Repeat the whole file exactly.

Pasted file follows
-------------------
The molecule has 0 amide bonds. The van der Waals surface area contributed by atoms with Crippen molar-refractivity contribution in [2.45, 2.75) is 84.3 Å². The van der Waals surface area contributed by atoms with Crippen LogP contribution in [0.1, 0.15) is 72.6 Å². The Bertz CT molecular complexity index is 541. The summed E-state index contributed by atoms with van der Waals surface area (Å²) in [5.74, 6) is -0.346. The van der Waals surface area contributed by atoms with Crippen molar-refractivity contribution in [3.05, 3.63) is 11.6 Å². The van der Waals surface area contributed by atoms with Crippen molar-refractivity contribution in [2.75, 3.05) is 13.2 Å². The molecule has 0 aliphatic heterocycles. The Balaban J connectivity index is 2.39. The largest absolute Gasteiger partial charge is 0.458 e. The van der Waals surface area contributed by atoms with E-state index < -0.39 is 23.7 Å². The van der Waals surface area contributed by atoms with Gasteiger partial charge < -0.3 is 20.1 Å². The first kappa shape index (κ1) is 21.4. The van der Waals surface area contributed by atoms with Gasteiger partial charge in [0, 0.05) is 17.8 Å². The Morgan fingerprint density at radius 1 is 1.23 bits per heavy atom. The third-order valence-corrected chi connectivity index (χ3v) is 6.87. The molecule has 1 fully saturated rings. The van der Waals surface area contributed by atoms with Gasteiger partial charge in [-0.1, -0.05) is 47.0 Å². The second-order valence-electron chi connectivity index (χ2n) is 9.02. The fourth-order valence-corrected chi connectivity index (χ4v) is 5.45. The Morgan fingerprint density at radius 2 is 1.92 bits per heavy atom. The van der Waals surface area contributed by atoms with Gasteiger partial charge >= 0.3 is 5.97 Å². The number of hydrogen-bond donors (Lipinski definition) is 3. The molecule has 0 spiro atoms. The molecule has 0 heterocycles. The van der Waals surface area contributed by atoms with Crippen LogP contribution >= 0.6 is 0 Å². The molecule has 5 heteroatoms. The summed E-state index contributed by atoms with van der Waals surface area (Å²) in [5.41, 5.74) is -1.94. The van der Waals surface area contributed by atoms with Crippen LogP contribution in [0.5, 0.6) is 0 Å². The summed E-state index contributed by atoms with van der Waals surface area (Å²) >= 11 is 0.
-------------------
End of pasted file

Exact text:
The molecule has 0 amide bonds. The van der Waals surface area contributed by atoms with Crippen molar-refractivity contribution in [2.45, 2.75) is 84.3 Å². The van der Waals surface area contributed by atoms with Crippen LogP contribution in [0.1, 0.15) is 72.6 Å². The Bertz CT molecular complexity index is 541. The summed E-state index contributed by atoms with van der Waals surface area (Å²) in [5.74, 6) is -0.346. The van der Waals surface area contributed by atoms with Crippen molar-refractivity contribution in [3.05, 3.63) is 11.6 Å². The van der Waals surface area contributed by atoms with Crippen molar-refractivity contribution in [2.75, 3.05) is 13.2 Å². The molecule has 0 aliphatic heterocycles. The Balaban J connectivity index is 2.39. The largest absolute Gasteiger partial charge is 0.458 e. The van der Waals surface area contributed by atoms with E-state index < -0.39 is 23.7 Å². The van der Waals surface area contributed by atoms with Gasteiger partial charge < -0.3 is 20.1 Å². The first kappa shape index (κ1) is 21.4. The van der Waals surface area contributed by atoms with Gasteiger partial charge in [0, 0.05) is 17.8 Å². The Morgan fingerprint density at radius 1 is 1.23 bits per heavy atom. The third-order valence-corrected chi connectivity index (χ3v) is 6.87. The molecule has 1 fully saturated rings. The van der Waals surface area contributed by atoms with Gasteiger partial charge in [-0.1, -0.05) is 47.0 Å². The second-order valence-electron chi connectivity index (χ2n) is 9.02. The fourth-order valence-corrected chi connectivity index (χ4v) is 5.45. The Morgan fingerprint density at radius 2 is 1.92 bits per heavy atom. The van der Waals surface area contributed by atoms with Gasteiger partial charge >= 0.3 is 5.97 Å². The number of hydrogen-bond donors (Lipinski definition) is 3. The molecule has 0 spiro atoms. The molecule has 0 heterocycles. The van der Waals surface area contributed by atoms with Crippen LogP contribution >= 0.6 is 0 Å². The molecule has 5 heteroatoms. The summed E-state index contributed by atoms with van der Waals surface area (Å²) in [5.41, 5.74) is -1.94. The van der Waals surface area contributed by atoms with Crippen LogP contribution in [0.5, 0.6) is 0 Å². The summed E-state index contributed by atoms with van der Waals surface area (Å²) >= 11 is 0.